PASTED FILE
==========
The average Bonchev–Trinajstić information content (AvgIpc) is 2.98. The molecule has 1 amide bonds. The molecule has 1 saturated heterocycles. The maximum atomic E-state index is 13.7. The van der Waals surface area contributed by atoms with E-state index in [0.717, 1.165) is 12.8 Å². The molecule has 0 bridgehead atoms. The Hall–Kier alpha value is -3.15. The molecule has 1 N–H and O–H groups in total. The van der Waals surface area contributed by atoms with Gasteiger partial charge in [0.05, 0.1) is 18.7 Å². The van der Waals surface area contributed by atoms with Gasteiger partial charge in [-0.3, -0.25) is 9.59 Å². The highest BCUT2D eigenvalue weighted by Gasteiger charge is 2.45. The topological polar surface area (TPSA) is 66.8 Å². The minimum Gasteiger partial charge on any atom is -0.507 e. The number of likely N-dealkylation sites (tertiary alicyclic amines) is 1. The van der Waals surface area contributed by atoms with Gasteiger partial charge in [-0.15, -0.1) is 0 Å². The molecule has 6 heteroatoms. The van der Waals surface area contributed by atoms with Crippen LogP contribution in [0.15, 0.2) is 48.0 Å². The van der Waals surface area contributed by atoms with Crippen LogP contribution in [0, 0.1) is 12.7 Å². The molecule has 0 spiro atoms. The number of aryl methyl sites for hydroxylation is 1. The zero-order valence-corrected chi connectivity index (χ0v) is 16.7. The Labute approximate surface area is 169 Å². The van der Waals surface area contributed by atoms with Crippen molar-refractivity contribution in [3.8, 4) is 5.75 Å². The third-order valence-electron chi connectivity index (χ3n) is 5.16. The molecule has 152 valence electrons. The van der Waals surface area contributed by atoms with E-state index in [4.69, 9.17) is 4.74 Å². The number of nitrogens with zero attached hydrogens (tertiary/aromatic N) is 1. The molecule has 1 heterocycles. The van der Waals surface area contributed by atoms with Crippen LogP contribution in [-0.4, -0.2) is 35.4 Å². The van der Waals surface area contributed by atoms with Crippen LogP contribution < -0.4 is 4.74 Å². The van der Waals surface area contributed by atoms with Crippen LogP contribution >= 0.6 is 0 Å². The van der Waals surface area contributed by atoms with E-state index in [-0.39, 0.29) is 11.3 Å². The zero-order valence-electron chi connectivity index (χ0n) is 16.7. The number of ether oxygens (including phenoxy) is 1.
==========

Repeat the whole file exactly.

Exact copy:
The average Bonchev–Trinajstić information content (AvgIpc) is 2.98. The molecule has 1 amide bonds. The molecule has 1 saturated heterocycles. The maximum atomic E-state index is 13.7. The van der Waals surface area contributed by atoms with E-state index in [0.717, 1.165) is 12.8 Å². The molecule has 0 bridgehead atoms. The Hall–Kier alpha value is -3.15. The molecule has 1 N–H and O–H groups in total. The van der Waals surface area contributed by atoms with Gasteiger partial charge in [0.05, 0.1) is 18.7 Å². The van der Waals surface area contributed by atoms with Gasteiger partial charge in [-0.3, -0.25) is 9.59 Å². The highest BCUT2D eigenvalue weighted by Gasteiger charge is 2.45. The topological polar surface area (TPSA) is 66.8 Å². The minimum Gasteiger partial charge on any atom is -0.507 e. The number of likely N-dealkylation sites (tertiary alicyclic amines) is 1. The van der Waals surface area contributed by atoms with Gasteiger partial charge in [-0.15, -0.1) is 0 Å². The molecule has 6 heteroatoms. The van der Waals surface area contributed by atoms with Crippen LogP contribution in [0.15, 0.2) is 48.0 Å². The van der Waals surface area contributed by atoms with Crippen LogP contribution in [0, 0.1) is 12.7 Å². The molecule has 0 spiro atoms. The number of aryl methyl sites for hydroxylation is 1. The zero-order valence-corrected chi connectivity index (χ0v) is 16.7. The Labute approximate surface area is 169 Å². The van der Waals surface area contributed by atoms with Crippen molar-refractivity contribution in [3.8, 4) is 5.75 Å². The third-order valence-electron chi connectivity index (χ3n) is 5.16. The molecule has 152 valence electrons. The van der Waals surface area contributed by atoms with E-state index in [4.69, 9.17) is 4.74 Å². The number of nitrogens with zero attached hydrogens (tertiary/aromatic N) is 1. The molecule has 1 heterocycles. The van der Waals surface area contributed by atoms with Crippen LogP contribution in [-0.4, -0.2) is 35.4 Å². The van der Waals surface area contributed by atoms with Crippen LogP contribution < -0.4 is 4.74 Å². The van der Waals surface area contributed by atoms with Crippen LogP contribution >= 0.6 is 0 Å². The van der Waals surface area contributed by atoms with E-state index in [-0.39, 0.29) is 11.3 Å². The zero-order valence-electron chi connectivity index (χ0n) is 16.7. The number of ether oxygens (including phenoxy) is 1.